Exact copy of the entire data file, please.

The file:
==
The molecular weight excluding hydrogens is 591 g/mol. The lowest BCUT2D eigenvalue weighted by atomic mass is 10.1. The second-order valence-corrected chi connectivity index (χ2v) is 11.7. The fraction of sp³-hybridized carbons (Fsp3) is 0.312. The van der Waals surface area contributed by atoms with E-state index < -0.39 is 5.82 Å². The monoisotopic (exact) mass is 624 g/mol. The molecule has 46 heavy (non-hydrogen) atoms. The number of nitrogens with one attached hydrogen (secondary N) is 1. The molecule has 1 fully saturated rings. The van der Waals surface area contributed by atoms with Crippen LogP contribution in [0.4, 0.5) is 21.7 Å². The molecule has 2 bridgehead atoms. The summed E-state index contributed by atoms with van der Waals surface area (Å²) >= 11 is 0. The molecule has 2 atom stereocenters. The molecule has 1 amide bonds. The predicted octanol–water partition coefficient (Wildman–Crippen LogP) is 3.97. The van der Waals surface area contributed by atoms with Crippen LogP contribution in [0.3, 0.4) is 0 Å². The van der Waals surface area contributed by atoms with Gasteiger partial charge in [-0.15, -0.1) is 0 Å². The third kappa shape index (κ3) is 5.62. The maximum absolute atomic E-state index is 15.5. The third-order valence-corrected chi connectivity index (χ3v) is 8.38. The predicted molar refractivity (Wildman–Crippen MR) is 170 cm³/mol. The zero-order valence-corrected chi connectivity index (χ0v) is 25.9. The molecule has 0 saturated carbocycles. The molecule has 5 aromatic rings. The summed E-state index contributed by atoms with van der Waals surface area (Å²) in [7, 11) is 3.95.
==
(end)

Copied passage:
The molecular weight excluding hydrogens is 591 g/mol. The lowest BCUT2D eigenvalue weighted by atomic mass is 10.1. The second-order valence-corrected chi connectivity index (χ2v) is 11.7. The fraction of sp³-hybridized carbons (Fsp3) is 0.312. The van der Waals surface area contributed by atoms with E-state index < -0.39 is 5.82 Å². The monoisotopic (exact) mass is 624 g/mol. The molecule has 46 heavy (non-hydrogen) atoms. The number of nitrogens with one attached hydrogen (secondary N) is 1. The molecule has 1 fully saturated rings. The van der Waals surface area contributed by atoms with Crippen LogP contribution in [0.4, 0.5) is 21.7 Å². The molecule has 2 bridgehead atoms. The summed E-state index contributed by atoms with van der Waals surface area (Å²) >= 11 is 0. The molecule has 2 atom stereocenters. The molecule has 1 amide bonds. The predicted octanol–water partition coefficient (Wildman–Crippen LogP) is 3.97. The van der Waals surface area contributed by atoms with Crippen LogP contribution in [0.3, 0.4) is 0 Å². The van der Waals surface area contributed by atoms with Gasteiger partial charge in [-0.15, -0.1) is 0 Å². The third kappa shape index (κ3) is 5.62. The maximum absolute atomic E-state index is 15.5. The third-order valence-corrected chi connectivity index (χ3v) is 8.38. The predicted molar refractivity (Wildman–Crippen MR) is 170 cm³/mol. The zero-order valence-corrected chi connectivity index (χ0v) is 25.9. The molecule has 0 saturated carbocycles. The molecule has 5 aromatic rings. The summed E-state index contributed by atoms with van der Waals surface area (Å²) in [7, 11) is 3.95.